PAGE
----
"Unwelcome sexual advances, requests for sexual favors, and other verbal or physical conduct of a sexual nature constitute sexual harassment when 1) submission to such conduct is made either explicitly or implicitly a term or condition of an individual's employment" . . . [or] "submission to or rejection of such conduct by an individual is used as the basis for employment decisions affecting such individual."
Bryson, 96 F.3d at 915. See also Meritor Savings Bank, FSB v. Vinson, 477 U.S. 57, 65, 91 L. Ed. 2d 49, 106 S. Ct. 2399 (1986) (noting that E.E.O.C.'s Guidelines on Sexual Harassment "constitute a body of experience and informed judgment to which courts and litigants may properly resort for guidance"). Here, King essentially alleges that her "rejection" of unwelcome sexual conduct by Bobo was the "basis for" adverse employment action against her.
The Seventh Circuit has stated that a multiple factor test employed by some circuits provides a "useful framework" for undertaking a quid pro quo analysis. Bryson, 96 F.3d at 915. Under this test, the plaintiff must show that: (1) she or he is a member of a protected group, (2) the sexual advances were unwelcome, (3) the harassment was sexually motivated, (4) the employee's reaction to the supervisor's advances affected a tangible aspect of her employment, and (5) respondeat superior has been established. Id.
Here, there is no dispute that King satisfies the first three factors. Factor five, the respondeat superior element, is automatically satisfied here as the Seventh Circuit now holds an employer is subject to strict liability where "submission to a supervisor's sexual demands is made a condition of tangible employment benefits." Perry, 126 F.3d at 1013. See also Jansen v. Packaging Corp. of Am., 123 F.3d 490, 494-95 (7th Cir. 1997) (per curiam). Therefore, the fourth factor is the critical element in this summary judgment motion.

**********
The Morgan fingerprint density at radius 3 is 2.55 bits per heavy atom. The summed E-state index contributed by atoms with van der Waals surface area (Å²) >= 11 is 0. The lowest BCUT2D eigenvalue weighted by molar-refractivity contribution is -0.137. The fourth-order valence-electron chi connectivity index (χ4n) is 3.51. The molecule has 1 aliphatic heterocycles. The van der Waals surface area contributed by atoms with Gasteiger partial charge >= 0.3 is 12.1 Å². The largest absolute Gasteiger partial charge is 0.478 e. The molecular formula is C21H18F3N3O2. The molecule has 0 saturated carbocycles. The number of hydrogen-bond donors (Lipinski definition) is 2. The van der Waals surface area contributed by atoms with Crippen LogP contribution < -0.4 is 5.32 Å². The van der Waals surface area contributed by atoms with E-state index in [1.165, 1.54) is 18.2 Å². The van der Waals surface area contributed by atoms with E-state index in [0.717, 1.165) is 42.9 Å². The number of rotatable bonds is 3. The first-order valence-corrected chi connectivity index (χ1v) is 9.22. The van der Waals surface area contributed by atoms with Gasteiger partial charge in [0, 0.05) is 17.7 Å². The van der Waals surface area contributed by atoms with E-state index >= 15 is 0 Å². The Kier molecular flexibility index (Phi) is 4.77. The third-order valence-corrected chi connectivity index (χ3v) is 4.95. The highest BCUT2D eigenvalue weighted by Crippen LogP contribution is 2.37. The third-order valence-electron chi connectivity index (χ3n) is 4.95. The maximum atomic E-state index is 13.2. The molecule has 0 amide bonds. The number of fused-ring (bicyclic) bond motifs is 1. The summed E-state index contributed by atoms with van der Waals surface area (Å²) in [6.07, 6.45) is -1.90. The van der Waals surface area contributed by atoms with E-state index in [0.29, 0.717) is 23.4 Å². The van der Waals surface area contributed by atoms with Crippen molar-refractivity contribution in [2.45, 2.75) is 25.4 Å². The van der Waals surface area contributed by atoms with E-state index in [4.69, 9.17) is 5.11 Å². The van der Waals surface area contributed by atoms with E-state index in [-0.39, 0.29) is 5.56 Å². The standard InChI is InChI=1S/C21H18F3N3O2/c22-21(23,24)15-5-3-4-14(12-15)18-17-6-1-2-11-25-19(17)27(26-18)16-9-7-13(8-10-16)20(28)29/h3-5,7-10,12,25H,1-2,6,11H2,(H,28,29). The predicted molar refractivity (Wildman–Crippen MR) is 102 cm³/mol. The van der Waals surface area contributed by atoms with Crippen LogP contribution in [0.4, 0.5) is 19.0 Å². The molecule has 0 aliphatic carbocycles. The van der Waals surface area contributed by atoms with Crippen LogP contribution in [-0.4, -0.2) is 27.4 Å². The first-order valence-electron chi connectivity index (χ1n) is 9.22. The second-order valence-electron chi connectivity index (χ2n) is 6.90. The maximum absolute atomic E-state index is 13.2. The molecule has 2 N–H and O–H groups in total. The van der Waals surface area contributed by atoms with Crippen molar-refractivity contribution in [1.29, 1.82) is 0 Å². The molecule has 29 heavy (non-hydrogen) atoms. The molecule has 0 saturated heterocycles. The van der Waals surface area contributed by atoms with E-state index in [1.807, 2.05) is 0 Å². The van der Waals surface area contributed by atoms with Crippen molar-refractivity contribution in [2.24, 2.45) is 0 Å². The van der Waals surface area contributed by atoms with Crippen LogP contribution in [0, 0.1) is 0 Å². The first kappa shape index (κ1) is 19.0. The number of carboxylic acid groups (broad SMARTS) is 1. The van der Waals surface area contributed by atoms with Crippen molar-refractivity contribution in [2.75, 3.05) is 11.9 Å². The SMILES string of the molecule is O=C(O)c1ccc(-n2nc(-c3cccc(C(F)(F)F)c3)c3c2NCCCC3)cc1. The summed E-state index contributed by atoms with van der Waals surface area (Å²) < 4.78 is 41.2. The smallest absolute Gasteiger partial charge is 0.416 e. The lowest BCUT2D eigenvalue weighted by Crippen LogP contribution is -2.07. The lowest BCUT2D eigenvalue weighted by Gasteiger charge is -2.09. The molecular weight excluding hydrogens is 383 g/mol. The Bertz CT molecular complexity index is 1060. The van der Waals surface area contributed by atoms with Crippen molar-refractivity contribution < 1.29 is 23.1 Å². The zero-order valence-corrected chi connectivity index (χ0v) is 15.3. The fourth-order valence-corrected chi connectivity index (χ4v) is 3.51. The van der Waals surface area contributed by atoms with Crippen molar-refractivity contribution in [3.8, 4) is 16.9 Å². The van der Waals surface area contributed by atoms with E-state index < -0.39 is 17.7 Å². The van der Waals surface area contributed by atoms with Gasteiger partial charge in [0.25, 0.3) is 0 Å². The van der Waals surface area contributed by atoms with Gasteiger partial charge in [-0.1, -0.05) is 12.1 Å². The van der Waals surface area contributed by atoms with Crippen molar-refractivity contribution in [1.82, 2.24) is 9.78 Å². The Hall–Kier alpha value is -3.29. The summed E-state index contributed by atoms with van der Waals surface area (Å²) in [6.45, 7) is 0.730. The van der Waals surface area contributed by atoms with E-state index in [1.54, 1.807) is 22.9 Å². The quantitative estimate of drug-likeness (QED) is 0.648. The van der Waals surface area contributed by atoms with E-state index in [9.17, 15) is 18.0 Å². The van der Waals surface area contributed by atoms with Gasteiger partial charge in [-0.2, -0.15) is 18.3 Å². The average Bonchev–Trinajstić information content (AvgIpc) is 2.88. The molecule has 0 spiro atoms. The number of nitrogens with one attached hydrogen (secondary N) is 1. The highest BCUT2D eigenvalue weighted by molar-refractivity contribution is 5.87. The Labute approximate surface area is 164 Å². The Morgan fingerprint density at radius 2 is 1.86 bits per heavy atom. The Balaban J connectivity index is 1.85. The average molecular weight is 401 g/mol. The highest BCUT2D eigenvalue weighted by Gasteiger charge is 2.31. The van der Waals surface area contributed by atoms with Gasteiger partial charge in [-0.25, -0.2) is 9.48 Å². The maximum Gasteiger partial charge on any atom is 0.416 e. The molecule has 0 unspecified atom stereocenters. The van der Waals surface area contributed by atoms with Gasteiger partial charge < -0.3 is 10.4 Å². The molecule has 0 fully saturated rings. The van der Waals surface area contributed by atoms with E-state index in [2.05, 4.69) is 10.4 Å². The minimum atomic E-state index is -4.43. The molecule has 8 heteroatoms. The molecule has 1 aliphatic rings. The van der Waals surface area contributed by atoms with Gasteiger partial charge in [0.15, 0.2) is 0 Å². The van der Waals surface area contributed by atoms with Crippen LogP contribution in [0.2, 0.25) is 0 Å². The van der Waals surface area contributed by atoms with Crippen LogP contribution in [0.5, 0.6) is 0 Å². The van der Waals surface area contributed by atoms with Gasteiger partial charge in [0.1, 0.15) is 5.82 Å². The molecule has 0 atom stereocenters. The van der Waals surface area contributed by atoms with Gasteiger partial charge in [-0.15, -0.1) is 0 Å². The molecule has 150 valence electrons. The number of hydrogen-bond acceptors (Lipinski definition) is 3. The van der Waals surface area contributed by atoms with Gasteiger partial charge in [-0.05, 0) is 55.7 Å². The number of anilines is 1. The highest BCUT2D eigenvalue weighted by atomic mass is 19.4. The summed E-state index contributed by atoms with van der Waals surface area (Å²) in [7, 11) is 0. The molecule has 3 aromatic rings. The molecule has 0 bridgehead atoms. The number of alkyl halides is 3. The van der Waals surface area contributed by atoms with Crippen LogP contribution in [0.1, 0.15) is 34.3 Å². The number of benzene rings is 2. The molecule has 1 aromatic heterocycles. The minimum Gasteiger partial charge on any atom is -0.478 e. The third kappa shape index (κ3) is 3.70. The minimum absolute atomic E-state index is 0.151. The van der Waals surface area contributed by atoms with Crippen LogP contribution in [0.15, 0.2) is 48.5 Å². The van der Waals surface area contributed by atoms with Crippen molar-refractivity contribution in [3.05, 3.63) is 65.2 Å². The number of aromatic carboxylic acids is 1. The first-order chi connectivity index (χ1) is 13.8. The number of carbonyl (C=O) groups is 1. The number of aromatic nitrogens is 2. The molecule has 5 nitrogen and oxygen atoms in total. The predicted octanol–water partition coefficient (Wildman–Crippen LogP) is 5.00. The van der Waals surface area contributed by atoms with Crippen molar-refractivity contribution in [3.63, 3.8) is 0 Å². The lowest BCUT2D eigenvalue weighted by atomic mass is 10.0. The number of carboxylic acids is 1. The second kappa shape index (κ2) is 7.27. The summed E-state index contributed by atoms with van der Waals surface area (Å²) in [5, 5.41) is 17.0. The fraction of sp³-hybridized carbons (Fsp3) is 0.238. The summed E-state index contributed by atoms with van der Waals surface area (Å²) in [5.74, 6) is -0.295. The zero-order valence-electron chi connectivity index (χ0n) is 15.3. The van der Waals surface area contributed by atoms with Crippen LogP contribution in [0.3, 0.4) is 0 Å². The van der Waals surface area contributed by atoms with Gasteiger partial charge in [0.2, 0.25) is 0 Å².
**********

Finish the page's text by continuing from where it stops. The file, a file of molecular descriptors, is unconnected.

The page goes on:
To satisfy the fourth factor, King must demonstrate that: (1) a tangible aspect of employment benefit was adversely affected, and (2) that this effect was a result of her refusal to submit to Bobo's demands. See Bryson, 96 F.3d 912 at 916.
The court will address the two parts in turn.
First, King must demonstrate an adverse employment action. "Whether an employee has suffered a materially adverse employment action will normally depend on the facts of each situation." Bryson, 96 F.3d at 916. The Seventh Circuit has stated that:
in some cases, for example when an employee is fired, or suffers a reduction in benefits or pay, it is clear that an employee has been the victim of an adverse employment action. But an employment action does not have to be so easily quantified to be considered adverse for our purposes. 'Adverse job action is not limited solely to loss or reduction of pay or monetary benefits. It can encompass other forms of adversity as well.'